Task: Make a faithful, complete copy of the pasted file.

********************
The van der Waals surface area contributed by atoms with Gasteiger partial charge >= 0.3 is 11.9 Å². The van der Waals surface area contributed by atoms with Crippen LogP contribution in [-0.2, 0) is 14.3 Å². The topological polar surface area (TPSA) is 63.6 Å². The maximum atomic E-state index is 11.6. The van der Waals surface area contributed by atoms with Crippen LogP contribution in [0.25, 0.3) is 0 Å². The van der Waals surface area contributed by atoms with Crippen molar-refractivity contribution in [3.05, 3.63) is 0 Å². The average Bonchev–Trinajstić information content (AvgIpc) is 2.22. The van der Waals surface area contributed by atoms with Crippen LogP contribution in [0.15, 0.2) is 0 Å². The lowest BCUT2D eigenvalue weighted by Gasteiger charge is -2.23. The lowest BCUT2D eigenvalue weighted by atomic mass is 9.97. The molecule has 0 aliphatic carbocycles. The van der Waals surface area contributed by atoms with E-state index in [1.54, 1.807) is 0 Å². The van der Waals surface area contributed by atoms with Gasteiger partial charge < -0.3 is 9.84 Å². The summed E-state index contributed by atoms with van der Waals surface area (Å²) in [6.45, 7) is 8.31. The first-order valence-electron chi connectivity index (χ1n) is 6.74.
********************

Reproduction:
The van der Waals surface area contributed by atoms with Gasteiger partial charge >= 0.3 is 11.9 Å². The van der Waals surface area contributed by atoms with Crippen LogP contribution in [-0.2, 0) is 14.3 Å². The topological polar surface area (TPSA) is 63.6 Å². The maximum atomic E-state index is 11.6. The van der Waals surface area contributed by atoms with Crippen LogP contribution in [0.25, 0.3) is 0 Å². The van der Waals surface area contributed by atoms with Crippen molar-refractivity contribution in [3.05, 3.63) is 0 Å². The average Bonchev–Trinajstić information content (AvgIpc) is 2.22. The van der Waals surface area contributed by atoms with Crippen LogP contribution in [0.15, 0.2) is 0 Å². The lowest BCUT2D eigenvalue weighted by Gasteiger charge is -2.23. The lowest BCUT2D eigenvalue weighted by atomic mass is 9.97. The molecule has 0 aliphatic carbocycles. The van der Waals surface area contributed by atoms with E-state index in [1.54, 1.807) is 0 Å². The van der Waals surface area contributed by atoms with Gasteiger partial charge < -0.3 is 9.84 Å². The summed E-state index contributed by atoms with van der Waals surface area (Å²) in [6.45, 7) is 8.31. The first-order valence-electron chi connectivity index (χ1n) is 6.74.